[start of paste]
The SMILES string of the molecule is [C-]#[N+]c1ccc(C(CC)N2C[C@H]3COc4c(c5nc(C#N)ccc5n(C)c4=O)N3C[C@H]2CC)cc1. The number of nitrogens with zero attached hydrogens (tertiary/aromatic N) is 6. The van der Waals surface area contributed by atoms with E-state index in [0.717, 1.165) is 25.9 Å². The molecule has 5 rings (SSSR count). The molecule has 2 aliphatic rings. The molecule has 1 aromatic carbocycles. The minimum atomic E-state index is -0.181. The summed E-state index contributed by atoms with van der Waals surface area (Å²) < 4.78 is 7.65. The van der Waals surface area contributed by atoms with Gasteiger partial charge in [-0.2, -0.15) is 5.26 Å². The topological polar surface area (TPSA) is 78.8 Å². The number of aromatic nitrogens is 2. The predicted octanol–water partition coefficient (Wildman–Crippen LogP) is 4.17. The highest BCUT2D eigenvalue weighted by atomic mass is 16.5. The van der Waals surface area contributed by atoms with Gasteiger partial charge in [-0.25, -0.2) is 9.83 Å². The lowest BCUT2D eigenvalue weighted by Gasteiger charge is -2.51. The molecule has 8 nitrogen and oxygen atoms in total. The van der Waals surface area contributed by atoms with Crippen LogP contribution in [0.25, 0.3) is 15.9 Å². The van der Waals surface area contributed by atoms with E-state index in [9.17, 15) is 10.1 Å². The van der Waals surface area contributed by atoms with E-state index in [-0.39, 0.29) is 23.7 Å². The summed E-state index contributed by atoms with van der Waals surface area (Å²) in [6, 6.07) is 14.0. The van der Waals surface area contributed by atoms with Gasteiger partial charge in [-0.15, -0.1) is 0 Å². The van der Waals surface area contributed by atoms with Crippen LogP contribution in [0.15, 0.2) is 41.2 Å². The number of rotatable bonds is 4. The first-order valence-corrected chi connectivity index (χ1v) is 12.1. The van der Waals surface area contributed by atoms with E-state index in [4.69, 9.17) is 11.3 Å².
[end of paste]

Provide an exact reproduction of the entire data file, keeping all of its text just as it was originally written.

The SMILES string of the molecule is [C-]#[N+]c1ccc(C(CC)N2C[C@H]3COc4c(c5nc(C#N)ccc5n(C)c4=O)N3C[C@H]2CC)cc1. The number of nitrogens with zero attached hydrogens (tertiary/aromatic N) is 6. The van der Waals surface area contributed by atoms with E-state index in [0.717, 1.165) is 25.9 Å². The molecule has 5 rings (SSSR count). The molecule has 2 aliphatic rings. The molecule has 1 aromatic carbocycles. The minimum atomic E-state index is -0.181. The summed E-state index contributed by atoms with van der Waals surface area (Å²) < 4.78 is 7.65. The van der Waals surface area contributed by atoms with Gasteiger partial charge in [-0.2, -0.15) is 5.26 Å². The topological polar surface area (TPSA) is 78.8 Å². The number of aromatic nitrogens is 2. The predicted octanol–water partition coefficient (Wildman–Crippen LogP) is 4.17. The highest BCUT2D eigenvalue weighted by atomic mass is 16.5. The van der Waals surface area contributed by atoms with Gasteiger partial charge in [-0.25, -0.2) is 9.83 Å². The lowest BCUT2D eigenvalue weighted by Gasteiger charge is -2.51. The molecule has 8 nitrogen and oxygen atoms in total. The van der Waals surface area contributed by atoms with Crippen LogP contribution in [0.25, 0.3) is 15.9 Å². The van der Waals surface area contributed by atoms with E-state index in [9.17, 15) is 10.1 Å². The van der Waals surface area contributed by atoms with E-state index in [-0.39, 0.29) is 23.7 Å². The summed E-state index contributed by atoms with van der Waals surface area (Å²) in [6, 6.07) is 14.0. The van der Waals surface area contributed by atoms with Gasteiger partial charge in [-0.15, -0.1) is 0 Å². The van der Waals surface area contributed by atoms with Crippen LogP contribution in [0.15, 0.2) is 41.2 Å². The number of rotatable bonds is 4. The first-order valence-corrected chi connectivity index (χ1v) is 12.1. The van der Waals surface area contributed by atoms with E-state index in [4.69, 9.17) is 11.3 Å².